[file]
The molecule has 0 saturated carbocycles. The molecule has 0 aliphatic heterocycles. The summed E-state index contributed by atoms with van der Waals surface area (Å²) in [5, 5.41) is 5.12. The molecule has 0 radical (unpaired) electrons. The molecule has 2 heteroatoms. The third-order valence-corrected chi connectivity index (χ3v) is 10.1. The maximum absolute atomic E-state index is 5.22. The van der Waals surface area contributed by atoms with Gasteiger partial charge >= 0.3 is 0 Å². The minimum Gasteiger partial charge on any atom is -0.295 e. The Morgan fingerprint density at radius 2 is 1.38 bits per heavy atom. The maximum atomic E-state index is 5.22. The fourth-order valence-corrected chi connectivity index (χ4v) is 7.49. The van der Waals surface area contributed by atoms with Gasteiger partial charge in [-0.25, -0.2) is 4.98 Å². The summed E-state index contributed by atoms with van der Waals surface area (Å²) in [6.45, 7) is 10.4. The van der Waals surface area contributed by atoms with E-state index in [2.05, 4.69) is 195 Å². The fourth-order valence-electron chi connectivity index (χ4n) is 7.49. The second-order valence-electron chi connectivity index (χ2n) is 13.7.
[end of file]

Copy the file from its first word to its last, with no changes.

The molecule has 0 saturated carbocycles. The molecule has 0 aliphatic heterocycles. The summed E-state index contributed by atoms with van der Waals surface area (Å²) in [5, 5.41) is 5.12. The molecule has 0 radical (unpaired) electrons. The molecule has 2 heteroatoms. The third-order valence-corrected chi connectivity index (χ3v) is 10.1. The maximum absolute atomic E-state index is 5.22. The van der Waals surface area contributed by atoms with Gasteiger partial charge >= 0.3 is 0 Å². The minimum Gasteiger partial charge on any atom is -0.295 e. The Morgan fingerprint density at radius 2 is 1.38 bits per heavy atom. The maximum atomic E-state index is 5.22. The fourth-order valence-corrected chi connectivity index (χ4v) is 7.49. The van der Waals surface area contributed by atoms with Gasteiger partial charge in [-0.25, -0.2) is 4.98 Å². The summed E-state index contributed by atoms with van der Waals surface area (Å²) in [6.45, 7) is 10.4. The van der Waals surface area contributed by atoms with E-state index in [2.05, 4.69) is 195 Å². The fourth-order valence-electron chi connectivity index (χ4n) is 7.49. The second-order valence-electron chi connectivity index (χ2n) is 13.7.